3. Other: An user who neither created a file nor belongs to a user Group could able to access a file is called Other.

Linux system is having multiple commands to know the file-related information. But a very common command is ‘ls’ that we are gonna use in our example. I have used this “ls -l” command and got the response with the below data as per my system.

root@DESKTOP-O6Q5JJ7:/home/prakashs# ls -l
total 32
-rwxr-xr-x 1 root root 16688 Nov 28 19:13 code
-rw-r--r-- 1 root root   108 Nov 28 19:13 code.c

Linux File Type Explanation

If you look at the above command, it gives the details of a file having a file permission string. The first character indicates whether it is a regular file, directory, or a symbolic link.

Regular File
lSymbolyc Link
File Type from Symbol

Linux File Permissions

In the Linux file system, there are 3 types of file permissions. basically, it is Read type (r), Write type (w), and Execute Type (x). Symbolically, it is represented as r,w, & x. If you want to see the contents of a file only, then you can give that file with reading (r) permissions. If you want to see the contents of a file only, then you can give that file with writing (w) permissions. If you want to see the contents of a file only, then you can give that file with execute (x) permissions. Even if you want to have multiple permissions for a file then also you can use the combinations.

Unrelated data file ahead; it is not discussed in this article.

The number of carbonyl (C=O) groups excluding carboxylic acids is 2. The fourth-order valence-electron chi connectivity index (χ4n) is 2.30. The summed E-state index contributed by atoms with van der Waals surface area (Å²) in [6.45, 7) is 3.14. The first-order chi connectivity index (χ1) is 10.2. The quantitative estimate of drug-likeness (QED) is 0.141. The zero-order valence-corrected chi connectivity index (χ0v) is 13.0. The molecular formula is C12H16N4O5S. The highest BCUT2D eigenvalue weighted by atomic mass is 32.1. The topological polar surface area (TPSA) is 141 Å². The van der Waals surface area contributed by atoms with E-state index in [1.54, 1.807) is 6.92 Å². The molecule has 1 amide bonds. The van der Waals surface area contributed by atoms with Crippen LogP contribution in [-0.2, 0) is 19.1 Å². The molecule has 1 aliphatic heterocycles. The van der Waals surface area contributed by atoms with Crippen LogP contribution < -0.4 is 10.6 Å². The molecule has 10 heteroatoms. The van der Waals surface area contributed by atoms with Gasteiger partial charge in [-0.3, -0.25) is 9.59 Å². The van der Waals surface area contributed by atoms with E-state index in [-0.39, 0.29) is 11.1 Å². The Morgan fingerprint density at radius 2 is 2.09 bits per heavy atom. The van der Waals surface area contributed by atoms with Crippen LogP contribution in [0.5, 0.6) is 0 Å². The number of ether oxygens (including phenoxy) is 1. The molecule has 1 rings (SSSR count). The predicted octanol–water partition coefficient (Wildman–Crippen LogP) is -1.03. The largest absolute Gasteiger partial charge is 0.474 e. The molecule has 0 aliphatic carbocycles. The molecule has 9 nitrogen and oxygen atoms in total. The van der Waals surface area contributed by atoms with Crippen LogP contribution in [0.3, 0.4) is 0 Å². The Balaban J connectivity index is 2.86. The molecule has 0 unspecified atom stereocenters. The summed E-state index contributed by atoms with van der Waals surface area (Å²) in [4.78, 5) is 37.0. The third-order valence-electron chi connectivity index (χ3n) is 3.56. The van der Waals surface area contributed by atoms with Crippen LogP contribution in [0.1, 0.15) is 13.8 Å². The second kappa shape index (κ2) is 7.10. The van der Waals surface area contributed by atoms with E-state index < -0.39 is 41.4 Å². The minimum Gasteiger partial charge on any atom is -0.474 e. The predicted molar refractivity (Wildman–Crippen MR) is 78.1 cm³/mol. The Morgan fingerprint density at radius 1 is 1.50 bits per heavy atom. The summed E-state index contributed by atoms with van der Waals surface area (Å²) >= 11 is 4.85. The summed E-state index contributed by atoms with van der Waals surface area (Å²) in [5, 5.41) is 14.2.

Linux File Permission Symbols used in Command line

The next string defines the

Linux File Verses Directory Permissions

The permission is a way of a file or a directory access. You can look at below table how it is different.

Read (r)It allows a file to be readIt allows file names in the directory to be read
Write (w)It allows a file to be modifiedIt allows file entries or data in the directory that can be modified
Execute (x)It allows a file that can be executedIt allows access to contents and metadata for entries
Linux File Verses Directory Permissions

Linux File Permission Categories

Linux File Permission Categories

Groups in Linux System

  • Every user in Linux will have at least one group.
  • A single user also can belong to many groups.
  • Basically, the groups are supposed used to organize the groups.
  • The “groups” command displays a user group.
  • You also can use the command “id -Gn“.

Linux File Permission Change